Charles Maplesden Recalls His Father’s Blacksmithing Skills
Charles Maplesden was born in 1916, son of blacksmith Charlie Maplesden and his wife, Verna, of Etna, Calif. The family moved to Greenview where the father opened a blacksmith shop.
Charles recalled that his father was so strong that when shoeing a draft horse he would “hold onto [its] forefoot while it reared up on its hind legs. He wouldn’t let go but held the weight of the horse as it thrashed about…when he let go, the animal seemed glad to stand quietly.”
Charlie formed each horseshoe in the general shape of a human shoe because people wanted “heels and toes” to increase traction and make the shoes last longer.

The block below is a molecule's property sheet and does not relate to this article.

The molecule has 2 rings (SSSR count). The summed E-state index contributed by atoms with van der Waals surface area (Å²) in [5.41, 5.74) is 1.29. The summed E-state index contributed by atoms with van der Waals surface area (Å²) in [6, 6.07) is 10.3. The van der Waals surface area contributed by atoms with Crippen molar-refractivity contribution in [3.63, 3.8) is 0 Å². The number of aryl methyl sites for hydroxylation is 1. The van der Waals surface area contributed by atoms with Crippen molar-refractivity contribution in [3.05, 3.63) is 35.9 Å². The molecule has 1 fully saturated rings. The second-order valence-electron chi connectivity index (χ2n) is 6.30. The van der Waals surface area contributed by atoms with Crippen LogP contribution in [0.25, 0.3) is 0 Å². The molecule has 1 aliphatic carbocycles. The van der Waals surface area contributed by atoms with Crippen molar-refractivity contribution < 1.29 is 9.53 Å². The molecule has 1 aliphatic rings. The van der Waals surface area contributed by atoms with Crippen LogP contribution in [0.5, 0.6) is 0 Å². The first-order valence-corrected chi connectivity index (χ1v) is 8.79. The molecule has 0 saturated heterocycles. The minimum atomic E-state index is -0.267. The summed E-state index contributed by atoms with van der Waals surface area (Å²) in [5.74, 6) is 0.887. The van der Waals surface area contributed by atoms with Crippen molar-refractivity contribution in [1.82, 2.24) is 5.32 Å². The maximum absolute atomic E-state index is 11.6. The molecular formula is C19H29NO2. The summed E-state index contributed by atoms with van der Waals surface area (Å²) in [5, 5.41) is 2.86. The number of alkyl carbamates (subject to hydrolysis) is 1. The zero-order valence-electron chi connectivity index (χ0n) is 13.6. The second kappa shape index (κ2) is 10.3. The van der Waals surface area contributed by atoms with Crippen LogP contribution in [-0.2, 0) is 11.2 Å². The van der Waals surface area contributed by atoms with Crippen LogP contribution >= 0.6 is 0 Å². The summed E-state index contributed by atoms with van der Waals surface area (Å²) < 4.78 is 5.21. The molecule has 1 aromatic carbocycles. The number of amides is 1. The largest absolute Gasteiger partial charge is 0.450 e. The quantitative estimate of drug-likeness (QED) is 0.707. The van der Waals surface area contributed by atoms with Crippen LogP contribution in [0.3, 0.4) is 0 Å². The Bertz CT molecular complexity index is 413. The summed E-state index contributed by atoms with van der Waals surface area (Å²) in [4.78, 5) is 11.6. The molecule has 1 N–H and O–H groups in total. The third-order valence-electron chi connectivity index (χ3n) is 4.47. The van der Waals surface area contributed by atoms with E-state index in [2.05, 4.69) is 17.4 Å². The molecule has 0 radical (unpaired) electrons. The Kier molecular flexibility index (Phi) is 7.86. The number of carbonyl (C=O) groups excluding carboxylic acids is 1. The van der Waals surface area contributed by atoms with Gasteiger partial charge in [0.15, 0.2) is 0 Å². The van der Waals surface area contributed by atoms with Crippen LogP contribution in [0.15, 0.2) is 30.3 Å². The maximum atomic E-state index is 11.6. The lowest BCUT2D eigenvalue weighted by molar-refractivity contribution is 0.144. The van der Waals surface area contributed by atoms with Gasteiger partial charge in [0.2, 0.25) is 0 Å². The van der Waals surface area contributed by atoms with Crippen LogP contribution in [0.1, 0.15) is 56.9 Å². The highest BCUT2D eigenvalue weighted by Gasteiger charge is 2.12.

The toes had to be welded on. Charles described how his father heated the forge until it was more white than red, placed the shoe and its toe on the anvil, and, as Charles put it, “struck just so with his big hammer: Bang!” … and the shoe and toe became one piece.
His father shaped the hot shoe to the horse’s hoof and trimmed excess material for a perfect fit.
Most farriers shoe horses cold today, making forged shoes a lost art of early blacksmiths.
Source: Maplesden, Charles. It Was Like This. Yreka, Calif.: Self-published, 2006. 2-4. Print.